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AARP The Magazine


The War That Changed Everything

Fifty years ago, the first combat troops arrived in Vietnam. Ten years later, Saigon fell. For those who were there, the memories of those bitterly divisive years live on.

Vietnam illustration

— From left: Christian Simonpietri/Sygma/Corbis; Corbis; Courtesy Everett Collection via Newscom; Philip Jones Griffiths/Magnum Photos; Eddie Adams/AP Photo; Dick Darrell/Toronto Star via Getty Images



North Vietnamese Prime Minister Pham Van Dong

— Getty Images

"How long do you Americans want to fight? One year? Two years? Three years? Five years? Ten years? Twenty years? We will be glad to accommodate you.”

 

— North Vietnamese Prime Minister Pham Van Dong, to the New York Times, December 1966

 

"I wonder how I kept my sanity."

Wanda ruffin at husbands funeral for Vietnam war

— National Archives and Records Administration

“He was a Phantom pilot, F-4s. When he was shot down, I was six months pregnant. At the time he was declared missing in action, it was the kind of thing you didn’t talk about. People didn’t want to hear about it, and the government told us not to talk. But I needed to believe that my husband, the father of our soon-to-be daughter, would come back and we’d be a family. The hope maintained me until I got to the point where I felt strong enough to know what happened."

“In ’83, the casualty officer came again. This time, instead of my being pregnant with my daughter, she was 17 years old, sitting beside me on the sofa while they were telling us that my husband’s remains had been returned from North Vietnam. Many times, I look back at the person I was then and I wonder how I kept my sanity. ”

— Wanda Ruffin’s husband, U.S. Navy Lieutenant Commander James Ruffin, was shot down over North Vietnam on February 18, 1966. He was buried in Arlington National Cemetery in July 1983.

 

Hear More: Wanda Ruffin talks about the Vietnam Veterans Memorial and her work to reconnect veterans and their loved ones after the war.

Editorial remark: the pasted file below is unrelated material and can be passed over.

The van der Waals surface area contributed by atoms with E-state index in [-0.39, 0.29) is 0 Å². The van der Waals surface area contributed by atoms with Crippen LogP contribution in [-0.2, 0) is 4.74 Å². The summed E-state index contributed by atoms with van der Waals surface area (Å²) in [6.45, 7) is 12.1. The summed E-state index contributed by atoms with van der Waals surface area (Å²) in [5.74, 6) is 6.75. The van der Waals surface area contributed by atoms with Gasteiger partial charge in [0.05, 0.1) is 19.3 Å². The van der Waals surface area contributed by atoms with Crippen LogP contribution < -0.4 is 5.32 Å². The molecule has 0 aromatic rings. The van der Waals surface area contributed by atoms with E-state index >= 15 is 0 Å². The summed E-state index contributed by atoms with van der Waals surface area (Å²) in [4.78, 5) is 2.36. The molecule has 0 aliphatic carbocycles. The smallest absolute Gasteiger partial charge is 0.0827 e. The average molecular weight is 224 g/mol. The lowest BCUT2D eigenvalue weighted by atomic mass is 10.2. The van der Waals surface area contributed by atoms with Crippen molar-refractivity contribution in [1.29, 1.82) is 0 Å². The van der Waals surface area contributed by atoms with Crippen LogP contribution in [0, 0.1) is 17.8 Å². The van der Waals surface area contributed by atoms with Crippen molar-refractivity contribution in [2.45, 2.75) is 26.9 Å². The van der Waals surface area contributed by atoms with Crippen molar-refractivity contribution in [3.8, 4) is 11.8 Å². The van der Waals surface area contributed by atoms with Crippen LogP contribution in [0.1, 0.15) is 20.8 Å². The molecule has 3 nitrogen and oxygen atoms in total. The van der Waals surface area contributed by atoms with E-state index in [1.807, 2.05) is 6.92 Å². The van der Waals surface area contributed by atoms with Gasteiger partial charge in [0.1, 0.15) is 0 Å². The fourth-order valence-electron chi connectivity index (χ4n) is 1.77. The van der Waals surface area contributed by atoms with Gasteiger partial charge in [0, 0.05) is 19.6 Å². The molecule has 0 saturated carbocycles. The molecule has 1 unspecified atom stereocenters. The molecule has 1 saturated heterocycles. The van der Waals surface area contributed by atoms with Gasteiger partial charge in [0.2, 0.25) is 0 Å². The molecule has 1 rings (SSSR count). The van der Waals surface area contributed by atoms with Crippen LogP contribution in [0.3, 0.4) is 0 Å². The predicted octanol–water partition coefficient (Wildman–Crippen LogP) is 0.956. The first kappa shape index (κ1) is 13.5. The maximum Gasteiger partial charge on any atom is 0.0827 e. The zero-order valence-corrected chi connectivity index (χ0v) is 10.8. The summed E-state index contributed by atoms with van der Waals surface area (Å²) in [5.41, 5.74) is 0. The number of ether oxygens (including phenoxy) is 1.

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"It goes beyond camaraderie.
It's like they were a single organism."

The Khe Sanh siege  in 1968

— Terry Fincher/Express/Getty Images

“I went out to Hill 881 South [near Khe Sanh] on a Sunday in 1967 and held a little worship service. I talked about the prodigal son from Luke 15 — about how a son goes off into a far-off country and comes to realize that this is not where he’s supposed to be. The Marines were all lined up, and they were really raggedy. Clothes were rotting off. These were, like, 19-year-olds, 20-year-olds, and so different in many ways. Yet they were all Marines, and they took care of each other."

“This became even more evident later on, in the battles — how they would dash out in the middle of incoming and drag a total stranger who had been hit. It goes beyond camaraderie. It’s like they were a single organism. Theologically, I can use the term ‘love’ — they really loved each other, by how they lived and what they did.”

— U.S. Navy Chaplain Stubbe served at Khe Sanh during the 77-day siege of the base in 1968.

Hear More: Ray Stubbe talks about how his perception of soldiers and military personnel changed during his time in Vietnam.

NOTE: If you are not seeing an audio player, you may need to update your browser. Following are the minimum system requirements for accessing this player: Internet Explorer 9, Firefox 26, Chrome 32 and Safari 6 To install an update, click on the name of the browser you use and follow its instructions. Learn more here.

 

"He's in here."

American 4th Battalion, 173rd Airborne Brigade soldiers loading wounded onto an UH-1D Huey helicopter being evacuated from Hill 875 15 miles southwest of Dak To during the Vietnam War.

— The LIFE Picture Collection/Getty Images

“I flew at least 800 missions. I saved 2,000 patients. By ‘saving,’ I mean I got ’em out of there. They might have died in the aircraft or in the hospital. Sometimes we’d ask, ‘Where’s the patient?’ And they’d hand over a pillowcase and say, ‘He’s in here.’  ”

U.S. Army Private Jimmy Johnson, who was awarded a Distinguished Flying Cross for his service as a helicopter medic from 1966 to 1968.

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